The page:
20-306—74-pt. 5—16

But we aren't sure that elimination of the autonomy of the exchanges, as such, would be in the long term best interest of the business.

We are reasonably sure that standard methods of regulation should apply to all firms engaged in the same lines of business.

We are sure of a few things, but we are not sure that the way Senator Williams or Congressman Moss, the conclusions arrived at in the legislative body, are right; and I am virtually certain that the SEC hasn't got the capacity or the desire to establish a central market system, and I think if they were charged with that responsibility by Congress it would be a ghastly mistake.

Mr. YOUNG. I would like your comments and views with respect to the provision of this bill which are designed to give the SEC authority to in effect speed up the clearance and transfer of securities.

Do you feel this is desirable, or do you feel that there is a problem here?

Mr. SCHANK. I think there is a problem. I think it is very complicated because of the banks' role, and the whole business.

Now, th banks are getting directly into our business and soliciting our customers, and soliciting the small investor. I think they are kind of eliminating the Banking Act of 1933.

Mr. YOUNG. You are talking about the common trust fund?

Mr. SCHANK. Yes. And they are soliciting now our customers and saying, "We can do it cheaper, and come with us," saying in effect that there is no sense in a hundred-share buyer doing business with a member firm of the New York Stock Exchange, because we can do it on the third market cheaper than they can.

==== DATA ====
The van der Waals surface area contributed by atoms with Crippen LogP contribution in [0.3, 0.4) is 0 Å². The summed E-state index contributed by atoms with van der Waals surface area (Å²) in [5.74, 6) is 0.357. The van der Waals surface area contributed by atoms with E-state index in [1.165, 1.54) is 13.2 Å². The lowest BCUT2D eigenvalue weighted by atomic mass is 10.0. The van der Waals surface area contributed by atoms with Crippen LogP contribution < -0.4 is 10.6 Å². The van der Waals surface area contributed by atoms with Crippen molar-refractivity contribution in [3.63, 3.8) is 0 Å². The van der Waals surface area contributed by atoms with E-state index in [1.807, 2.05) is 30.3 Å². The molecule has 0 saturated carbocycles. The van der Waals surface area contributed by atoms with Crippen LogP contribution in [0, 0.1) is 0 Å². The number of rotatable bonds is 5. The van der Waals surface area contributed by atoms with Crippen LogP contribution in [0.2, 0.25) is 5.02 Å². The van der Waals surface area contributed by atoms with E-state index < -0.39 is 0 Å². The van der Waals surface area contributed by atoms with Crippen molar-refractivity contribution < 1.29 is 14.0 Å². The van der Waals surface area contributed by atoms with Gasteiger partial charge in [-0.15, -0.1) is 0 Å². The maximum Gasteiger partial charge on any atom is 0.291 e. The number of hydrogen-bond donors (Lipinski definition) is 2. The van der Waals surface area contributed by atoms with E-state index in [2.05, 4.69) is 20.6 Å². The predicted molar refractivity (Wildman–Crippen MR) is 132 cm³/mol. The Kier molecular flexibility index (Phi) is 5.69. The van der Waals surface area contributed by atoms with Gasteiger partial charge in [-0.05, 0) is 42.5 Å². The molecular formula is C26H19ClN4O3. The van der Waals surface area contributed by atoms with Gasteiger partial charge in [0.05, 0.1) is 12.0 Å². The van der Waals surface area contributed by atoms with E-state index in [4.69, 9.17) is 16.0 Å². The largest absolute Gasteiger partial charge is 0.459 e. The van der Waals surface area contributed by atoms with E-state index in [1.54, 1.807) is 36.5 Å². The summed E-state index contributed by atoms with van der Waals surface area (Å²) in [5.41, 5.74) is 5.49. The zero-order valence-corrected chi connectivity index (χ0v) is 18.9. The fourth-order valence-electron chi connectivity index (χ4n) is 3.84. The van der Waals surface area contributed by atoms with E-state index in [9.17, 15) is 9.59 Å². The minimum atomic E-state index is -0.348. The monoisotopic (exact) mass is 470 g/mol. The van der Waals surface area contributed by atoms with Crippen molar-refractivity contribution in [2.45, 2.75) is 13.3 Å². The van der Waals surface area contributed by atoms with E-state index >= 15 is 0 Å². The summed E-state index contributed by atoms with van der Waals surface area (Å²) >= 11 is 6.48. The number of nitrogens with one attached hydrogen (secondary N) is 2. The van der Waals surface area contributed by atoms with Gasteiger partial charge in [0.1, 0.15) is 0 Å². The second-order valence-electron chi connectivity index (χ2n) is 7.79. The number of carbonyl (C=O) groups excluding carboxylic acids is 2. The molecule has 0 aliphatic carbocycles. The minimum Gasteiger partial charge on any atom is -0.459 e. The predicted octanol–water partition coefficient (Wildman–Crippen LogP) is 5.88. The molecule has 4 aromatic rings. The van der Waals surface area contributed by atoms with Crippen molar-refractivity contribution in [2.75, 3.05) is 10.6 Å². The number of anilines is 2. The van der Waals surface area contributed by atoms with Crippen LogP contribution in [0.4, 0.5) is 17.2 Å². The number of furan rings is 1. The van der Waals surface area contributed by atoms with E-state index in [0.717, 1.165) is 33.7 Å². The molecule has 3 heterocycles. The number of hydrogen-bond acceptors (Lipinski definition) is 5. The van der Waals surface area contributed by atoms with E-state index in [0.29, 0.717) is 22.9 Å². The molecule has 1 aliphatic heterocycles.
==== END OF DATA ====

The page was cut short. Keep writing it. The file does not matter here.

But I think their role in clearing transactions is such that for the SEC—well, I am wandering around.

I think that the SEC, or that some central body probably should have responsibility for oversight of clearance.

Mr. YOUNG. Well, for example, the mutual funds for years have gotten along without stock certificates in 99 percent of their cases.

Is there any reason why the ordinary business corporation couldn't in effect do about the same thing?

Mr. SCHANK. I don't think so at all. I think the days of the stock certificates are numbered, and it has to go.

Mr. YOUNG. Wouldn't this be helpful to the securities industry if you didn't have to wait for delivery of that certificate from the customer, and if you didn't have to borrow in order to make that delivery?

Mr. SCHANK. We are all aiming at that. It is a question of how we can get there with the state laws being what they are, and the conflict of responsibilities so far as the banks are concerned. They have different regulators.

Mr. YOUNG. You do believe it would be highly desirable to speed up that process?
Mr. SCHANK. Yes.
Mr. Young. Wouldn't that help the securities business if it were speeded up?
Mr. SCHANK. I think it would.

Mr. Young. As you say, there are laws already involved, particularly your state corporation laws.

Well, if you have anything further, I would be happy to have it.

Mr. SCHANK. I would have about a six-months statement, probably, if I could take the time to collect my thoughts.

Mr. Young. Well, I appreciate your coming here, Mr. Schank, and I thank you for expressing your views for the benefit of the committee.

Mr. SCHANK. Thank you, Congressman.
Mr. YOUNG. Now, I notice that Bob Podesta is here.

Bob, would you like to come up and make a statement on your views of this subject? You have participated in this not only in the industry, but in the government.

STATEMENT OF ROBERT A. PODESTA

Mr. PODESTA. Would I like to? Is the Pope a Catholic?
[Laughter.]
FROM THE FLOOR. I am not sure any more.

Mr. PODESTA. My name is Robert A. Podesta, half Italian, half Irish. I am the vice chairman of the Chicago Corporation, which is another regional firm.

I would like to think we are in the same class as Bacon, Whipple and Company.

Our partners are people of long experience in the business. One of them, Jack Harris, our chairman, has been chairman of the board of the Midwest Stock Exchange, along with Frank Schank, president of the Bankers Association.